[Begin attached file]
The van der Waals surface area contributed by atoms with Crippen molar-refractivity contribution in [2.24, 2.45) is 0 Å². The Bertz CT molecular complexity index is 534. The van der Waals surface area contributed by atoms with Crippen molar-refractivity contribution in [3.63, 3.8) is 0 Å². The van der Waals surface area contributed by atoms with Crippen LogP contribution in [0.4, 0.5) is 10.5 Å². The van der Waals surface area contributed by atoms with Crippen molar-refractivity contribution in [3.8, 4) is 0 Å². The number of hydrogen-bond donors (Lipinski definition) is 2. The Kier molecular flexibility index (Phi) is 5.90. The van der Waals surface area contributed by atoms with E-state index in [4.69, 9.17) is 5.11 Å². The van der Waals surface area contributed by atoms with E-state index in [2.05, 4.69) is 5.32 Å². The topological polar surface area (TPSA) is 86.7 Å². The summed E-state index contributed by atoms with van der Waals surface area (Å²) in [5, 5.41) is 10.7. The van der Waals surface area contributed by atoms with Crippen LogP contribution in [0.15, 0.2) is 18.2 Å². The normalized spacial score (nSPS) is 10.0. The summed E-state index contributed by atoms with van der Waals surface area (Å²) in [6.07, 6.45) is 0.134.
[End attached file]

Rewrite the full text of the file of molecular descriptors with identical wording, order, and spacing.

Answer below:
The van der Waals surface area contributed by atoms with Crippen molar-refractivity contribution in [2.24, 2.45) is 0 Å². The Bertz CT molecular complexity index is 534. The van der Waals surface area contributed by atoms with Crippen molar-refractivity contribution in [3.63, 3.8) is 0 Å². The van der Waals surface area contributed by atoms with Crippen LogP contribution in [0.4, 0.5) is 10.5 Å². The van der Waals surface area contributed by atoms with Crippen molar-refractivity contribution in [3.8, 4) is 0 Å². The number of hydrogen-bond donors (Lipinski definition) is 2. The Kier molecular flexibility index (Phi) is 5.90. The van der Waals surface area contributed by atoms with E-state index in [4.69, 9.17) is 5.11 Å². The van der Waals surface area contributed by atoms with E-state index in [2.05, 4.69) is 5.32 Å². The topological polar surface area (TPSA) is 86.7 Å². The summed E-state index contributed by atoms with van der Waals surface area (Å²) in [5, 5.41) is 10.7. The van der Waals surface area contributed by atoms with Crippen LogP contribution in [0.15, 0.2) is 18.2 Å². The normalized spacial score (nSPS) is 10.0. The summed E-state index contributed by atoms with van der Waals surface area (Å²) in [6.07, 6.45) is 0.134.